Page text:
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In this section there is material on how Australians have earned a living in different ways for themselves and their families, how they have succeeded and failed, how they have combined together, displayed resourcefulness, been regulated, left an impact on the environment and become less equal to each other. The section covers a complex set of strands of our history and many of these strands relate to others further afield.
Manufacture of sheet aluminium, 1945: Trade Publicity Directorate, Film and Photographic Library (source: National Archives of Australia B4498, 9543817; photo: Max Dupain)
Here there is general economic history (Broomhill, Butlin et al, Cochrane, Haig, Hillier and O’Lincoln, Humphrys, Leigh, McLean, McLean, McQueen, Masanauskas, Masters, and stories of important sectors of the economy, such as agriculture, arms, arts, banking, (Jauncey, Stephens), engineering, forestry, industrial standards, innovations, inventions, mining and resources (Blainey, Knox, Leigh, Robertson, Wright, Young), science and tourism (Hoskins, McCalman). There are descriptions of the early development of social policy (Burnside, Dyrenfurth, Farrell, Hearn & Knowles, Hearn & Patmore, Higgins, Lake, Lake), of how history helps with economics (Denniss) and of the more recent growth of inequality (ACOSS, Douglas et al, Evans & Kelley, Honest History list, Leigh, Murray & Chesters, Richardson & Denniss, Stilwell & Jordan, Whiteford, Whiteford). Other references discuss the approaches governments have taken to economic and industrial relations issues in recent decades (Argy, Argy, Cahill & Stilwell, Henry, Howard, Hughes, McQueen, Megalogenis, Megalogenis, Megalogenis, Pusey, Tiffen, Wesley.
The history of the bush has been different to that of the cities (Bengsen, Brett, Rose & Davis, Waterhouse, Watson). The environment has felt the effects of economic struggle in many ways (Flannery, Robin & Griffiths) while having its own impact, through drought, fire and weather (Anderson, Cathcart, Collins, McKernan, Sherratt et al, Stanley), on Australians’ ability to make a living from the land.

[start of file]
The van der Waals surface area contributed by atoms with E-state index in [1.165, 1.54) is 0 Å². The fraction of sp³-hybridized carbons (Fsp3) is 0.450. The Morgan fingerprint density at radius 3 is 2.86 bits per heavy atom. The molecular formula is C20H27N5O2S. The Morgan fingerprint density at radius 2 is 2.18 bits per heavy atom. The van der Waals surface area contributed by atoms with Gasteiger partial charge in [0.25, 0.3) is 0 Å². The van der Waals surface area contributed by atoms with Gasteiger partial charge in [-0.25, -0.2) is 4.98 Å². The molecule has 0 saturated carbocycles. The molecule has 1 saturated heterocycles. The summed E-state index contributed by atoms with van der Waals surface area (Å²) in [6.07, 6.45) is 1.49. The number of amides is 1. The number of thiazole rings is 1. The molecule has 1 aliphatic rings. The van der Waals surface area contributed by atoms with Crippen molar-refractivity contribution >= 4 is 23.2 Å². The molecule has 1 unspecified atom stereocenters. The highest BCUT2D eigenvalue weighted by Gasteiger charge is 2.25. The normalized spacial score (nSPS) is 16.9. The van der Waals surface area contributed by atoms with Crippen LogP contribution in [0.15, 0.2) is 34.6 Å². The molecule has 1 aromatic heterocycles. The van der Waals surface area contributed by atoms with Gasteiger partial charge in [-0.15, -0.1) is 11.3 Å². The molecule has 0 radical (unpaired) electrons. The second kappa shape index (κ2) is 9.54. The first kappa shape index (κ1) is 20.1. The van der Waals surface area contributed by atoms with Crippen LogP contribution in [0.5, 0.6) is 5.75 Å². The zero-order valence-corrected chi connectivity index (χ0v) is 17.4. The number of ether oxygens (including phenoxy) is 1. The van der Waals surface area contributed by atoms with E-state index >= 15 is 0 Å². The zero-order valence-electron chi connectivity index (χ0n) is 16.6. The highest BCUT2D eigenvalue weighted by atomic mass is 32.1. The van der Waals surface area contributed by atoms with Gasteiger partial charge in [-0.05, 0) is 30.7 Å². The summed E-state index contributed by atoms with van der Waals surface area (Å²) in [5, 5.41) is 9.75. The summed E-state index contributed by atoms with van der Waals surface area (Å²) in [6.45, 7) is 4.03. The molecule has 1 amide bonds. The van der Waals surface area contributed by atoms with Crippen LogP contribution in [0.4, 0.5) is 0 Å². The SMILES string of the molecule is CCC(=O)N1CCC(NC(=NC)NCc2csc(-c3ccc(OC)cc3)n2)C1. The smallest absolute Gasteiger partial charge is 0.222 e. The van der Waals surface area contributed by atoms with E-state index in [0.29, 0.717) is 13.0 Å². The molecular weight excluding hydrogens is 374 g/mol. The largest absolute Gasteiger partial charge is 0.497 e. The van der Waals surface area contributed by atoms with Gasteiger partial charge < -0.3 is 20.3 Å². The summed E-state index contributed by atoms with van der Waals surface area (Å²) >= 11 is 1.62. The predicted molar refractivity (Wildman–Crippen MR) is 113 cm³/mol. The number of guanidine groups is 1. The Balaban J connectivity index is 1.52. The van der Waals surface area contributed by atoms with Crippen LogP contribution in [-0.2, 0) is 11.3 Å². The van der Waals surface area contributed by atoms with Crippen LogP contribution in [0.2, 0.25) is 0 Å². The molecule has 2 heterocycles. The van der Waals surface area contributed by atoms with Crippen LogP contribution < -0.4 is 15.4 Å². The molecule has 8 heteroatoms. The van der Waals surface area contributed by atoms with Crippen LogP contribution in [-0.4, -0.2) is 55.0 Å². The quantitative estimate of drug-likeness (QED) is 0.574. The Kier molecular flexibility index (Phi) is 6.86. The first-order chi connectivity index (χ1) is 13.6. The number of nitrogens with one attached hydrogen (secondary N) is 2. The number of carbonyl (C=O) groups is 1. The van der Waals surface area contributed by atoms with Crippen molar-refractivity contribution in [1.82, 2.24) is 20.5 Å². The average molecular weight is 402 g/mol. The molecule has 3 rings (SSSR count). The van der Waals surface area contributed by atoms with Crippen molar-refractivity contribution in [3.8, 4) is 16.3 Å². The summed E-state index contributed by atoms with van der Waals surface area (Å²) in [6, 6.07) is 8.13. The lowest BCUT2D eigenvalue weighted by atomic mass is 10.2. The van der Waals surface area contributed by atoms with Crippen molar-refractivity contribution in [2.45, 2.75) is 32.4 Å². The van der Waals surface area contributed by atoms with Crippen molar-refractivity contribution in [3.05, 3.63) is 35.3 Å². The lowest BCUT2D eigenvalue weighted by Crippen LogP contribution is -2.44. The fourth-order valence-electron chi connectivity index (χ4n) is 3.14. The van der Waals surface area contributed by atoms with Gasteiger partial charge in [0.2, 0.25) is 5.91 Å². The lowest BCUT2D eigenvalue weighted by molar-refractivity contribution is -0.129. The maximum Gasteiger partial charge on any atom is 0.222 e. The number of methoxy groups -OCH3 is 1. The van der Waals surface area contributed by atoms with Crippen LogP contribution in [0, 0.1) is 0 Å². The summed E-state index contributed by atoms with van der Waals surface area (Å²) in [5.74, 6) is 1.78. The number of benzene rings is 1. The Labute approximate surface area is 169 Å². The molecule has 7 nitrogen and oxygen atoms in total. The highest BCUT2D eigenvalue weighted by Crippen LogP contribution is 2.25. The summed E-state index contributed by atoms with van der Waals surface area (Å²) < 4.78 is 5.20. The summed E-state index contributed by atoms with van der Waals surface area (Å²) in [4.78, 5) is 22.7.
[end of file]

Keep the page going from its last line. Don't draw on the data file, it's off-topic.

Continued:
The labour movement has been the subject of much research (ACTU, Bongiorno, Bongiorno, Cahill, Dyrenfurth & Bongiorno, Faulkner & Macintyre, Isaac & Macintyre, Macintyre, McKinlay, McMullin, McMullin, Murphy, some of it considering how the movement deals with the responsibility of government (Gallop & Patmore, Gollan, Murray, Rawson plus biographies of Labor prime ministers – use search function). Other work addresses how labour produced a particular type of Australian (Ward), how it nurtured intellectuals (Irving & Scalmer), how it sang (Gregory), how it went to war (Bongiorno, Cain, Colebatch, McQueen), and how it – and the society as a whole – tried to cope with the arrival of competing immigrant workers (Higgins, Jupp, Lake & Reynolds, Martinez). Feminism has a history of its own, much of it with an economic angle (Grosjean & Khattar, Lake), as do riots (Armstrong, Jakubowicz).
There are many archival resources that help with this part of Australia’s history (ANU Noel Butlin Archives, Melbourne University Archives, National Archives, and trades unions sources). Finally, even this detailed summary of the resources in this complex section needs to be augmented by a browse through the section’s contents.
23 March 2015
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